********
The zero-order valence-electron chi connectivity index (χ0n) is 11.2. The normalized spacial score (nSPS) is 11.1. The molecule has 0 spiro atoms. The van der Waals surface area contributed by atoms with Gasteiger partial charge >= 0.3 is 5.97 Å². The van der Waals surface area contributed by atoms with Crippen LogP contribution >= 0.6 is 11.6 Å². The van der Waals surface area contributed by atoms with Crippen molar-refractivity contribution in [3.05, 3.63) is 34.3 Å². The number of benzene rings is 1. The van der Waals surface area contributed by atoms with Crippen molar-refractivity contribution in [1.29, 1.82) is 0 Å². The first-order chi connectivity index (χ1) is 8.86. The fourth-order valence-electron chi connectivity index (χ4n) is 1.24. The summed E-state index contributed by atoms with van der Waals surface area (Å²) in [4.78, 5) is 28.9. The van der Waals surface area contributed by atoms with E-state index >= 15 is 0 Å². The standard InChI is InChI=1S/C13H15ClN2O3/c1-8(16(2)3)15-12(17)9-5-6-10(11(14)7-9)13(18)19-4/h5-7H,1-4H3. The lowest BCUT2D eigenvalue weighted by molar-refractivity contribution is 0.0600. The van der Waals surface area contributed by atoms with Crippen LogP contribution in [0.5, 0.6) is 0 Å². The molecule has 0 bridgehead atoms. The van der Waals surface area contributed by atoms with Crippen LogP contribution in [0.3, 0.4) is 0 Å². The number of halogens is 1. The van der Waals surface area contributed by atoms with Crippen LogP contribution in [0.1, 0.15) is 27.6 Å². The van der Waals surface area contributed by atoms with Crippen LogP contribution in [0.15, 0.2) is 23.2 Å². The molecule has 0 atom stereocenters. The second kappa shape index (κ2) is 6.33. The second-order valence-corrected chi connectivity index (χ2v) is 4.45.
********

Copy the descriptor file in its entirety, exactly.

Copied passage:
The zero-order valence-electron chi connectivity index (χ0n) is 11.2. The normalized spacial score (nSPS) is 11.1. The molecule has 0 spiro atoms. The van der Waals surface area contributed by atoms with Gasteiger partial charge >= 0.3 is 5.97 Å². The van der Waals surface area contributed by atoms with Crippen LogP contribution >= 0.6 is 11.6 Å². The van der Waals surface area contributed by atoms with Crippen molar-refractivity contribution in [3.05, 3.63) is 34.3 Å². The number of benzene rings is 1. The van der Waals surface area contributed by atoms with Crippen molar-refractivity contribution in [1.29, 1.82) is 0 Å². The first-order chi connectivity index (χ1) is 8.86. The fourth-order valence-electron chi connectivity index (χ4n) is 1.24. The summed E-state index contributed by atoms with van der Waals surface area (Å²) in [4.78, 5) is 28.9. The van der Waals surface area contributed by atoms with E-state index >= 15 is 0 Å². The standard InChI is InChI=1S/C13H15ClN2O3/c1-8(16(2)3)15-12(17)9-5-6-10(11(14)7-9)13(18)19-4/h5-7H,1-4H3. The lowest BCUT2D eigenvalue weighted by molar-refractivity contribution is 0.0600. The van der Waals surface area contributed by atoms with Crippen LogP contribution in [0.5, 0.6) is 0 Å². The molecule has 0 bridgehead atoms. The van der Waals surface area contributed by atoms with Crippen LogP contribution in [0.3, 0.4) is 0 Å². The number of halogens is 1. The van der Waals surface area contributed by atoms with Crippen LogP contribution in [0.1, 0.15) is 27.6 Å². The van der Waals surface area contributed by atoms with Crippen LogP contribution in [0.15, 0.2) is 23.2 Å². The molecule has 0 atom stereocenters. The second kappa shape index (κ2) is 6.33. The second-order valence-corrected chi connectivity index (χ2v) is 4.45.